Seismic and geomorphic records of Antarctic Ice Sheet evolution in the Ross Sea and controlling factors in its behaviour
Published:January 01, 2019
John B. Anderson, Lauren M. Simkins, Phillip J. Bart, Laura De Santis, Anna Ruth W. Halberstadt, Elisabetta Olivo, Sarah L. Greenwood, 2019. "Seismic and geomorphic records of Antarctic Ice Sheet evolution in the Ross Sea and controlling factors in its behaviour", Glaciated Margins: The Sedimentary and Geophysical Archive, D.P. Le Heron, K.A. Hogan, E.R. Phillips, M. Huuse, M.E. Busfield, A.G.C. Graham
Download citation file:
A robust collection of seismic and geomorphic data is used to examine the evolution of the Antarctic Ice Sheet within the Ross Sea Embayment. We use geomorphic data to reconstruct Last Glacial Maximum and post-Last Glacial Maximum ice sheet drainage and demonstrate retreat behaviours for the East Antarctic and West Antarctic sectors of the ice sheet. Using this framework, we then use seismic data and chronostratigraphic information from drill cores to reconstruct the long-term evolution of the ice sheet. Early ice sheet evolution during the Late Oligocene was characterized by isolated ice caps on bathymetric highs, followed by an interval of sediment infilling of rift basins and the development of more subdued relief in the eastern Ross Sea than in the western Ross Sea. Both ice sheets have experienced multiple episodes of expansion across the continental shelf since the Middle Miocene, with the frequency increasing during the Plio-Pleistocene. We conclude that seafloor bathymetry has been the principal control on ice sheet palaeodrainage and retreat behaviour since at least the middle Miocene, demonstrated by broad West Antarctic ice streams loosely guided by south to north cross-shelf troughs, whereas East Antarctic ice streams were funnelled through troughs that merge and converge around banks.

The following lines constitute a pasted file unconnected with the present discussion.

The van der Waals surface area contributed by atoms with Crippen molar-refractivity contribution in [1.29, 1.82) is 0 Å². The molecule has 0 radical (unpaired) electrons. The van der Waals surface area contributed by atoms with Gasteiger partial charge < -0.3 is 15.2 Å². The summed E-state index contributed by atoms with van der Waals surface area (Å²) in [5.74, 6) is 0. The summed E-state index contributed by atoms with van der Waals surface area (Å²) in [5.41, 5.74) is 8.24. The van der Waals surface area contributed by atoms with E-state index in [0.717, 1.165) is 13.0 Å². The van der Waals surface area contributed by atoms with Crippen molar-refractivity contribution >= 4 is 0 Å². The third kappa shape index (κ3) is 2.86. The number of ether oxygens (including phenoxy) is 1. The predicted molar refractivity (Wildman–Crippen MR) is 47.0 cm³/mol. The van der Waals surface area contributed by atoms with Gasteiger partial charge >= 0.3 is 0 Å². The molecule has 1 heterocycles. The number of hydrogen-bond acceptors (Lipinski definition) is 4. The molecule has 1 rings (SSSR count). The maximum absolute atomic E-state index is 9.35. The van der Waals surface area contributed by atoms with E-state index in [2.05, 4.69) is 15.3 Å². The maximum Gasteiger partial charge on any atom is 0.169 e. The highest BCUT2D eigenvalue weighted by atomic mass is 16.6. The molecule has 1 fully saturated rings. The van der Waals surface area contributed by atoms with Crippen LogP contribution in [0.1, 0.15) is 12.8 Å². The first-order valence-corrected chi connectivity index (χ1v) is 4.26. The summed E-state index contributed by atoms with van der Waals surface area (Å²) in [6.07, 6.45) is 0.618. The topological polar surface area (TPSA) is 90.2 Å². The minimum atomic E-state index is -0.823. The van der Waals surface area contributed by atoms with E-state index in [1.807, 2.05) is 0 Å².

Figures & Tables
Glaciated Margins: The Sedimentary and Geophysical Archive
CONTAINS OPEN ACCESS
Understanding the sedimentary and geophysical archive of glaciated margins is a complex task that requires integration and analysis of disparate sedimentological and geophysical data. Their analysis is vital for understanding the dynamics of past ice sheets and how they interact with their neighbouring marine basins, on timescales that cannot be captured by observations of the cryosphere today. As resources, sediments deposited on the inner margins of glaciated shelves also exhibit resource potential where more sand-dominated systems occur, acting as reservoirs for both hydrocarbons and water. This book surveys the full gamut of glaciated margins, from deep time (Neoproterozoic, Ordovician and Carboniferous–Permian) to modern high-latitude margins in Canada and Antarctica. This collection of papers is the first attempt to deliberately do this, allowing not only the similarities and differences between modern and ancient glaciated margins to be explored, but also the wide spectrum of their mechanisms of investigation to be probed. Together, these papers offer a high-resolution, spatially and temporally diverse blueprint of the depositional processes, ice sheet dynamics, and basin architectures of the world’s former glaciated margins; a vital resource in advancing understanding of our present and future marine-terminating ice sheet margins.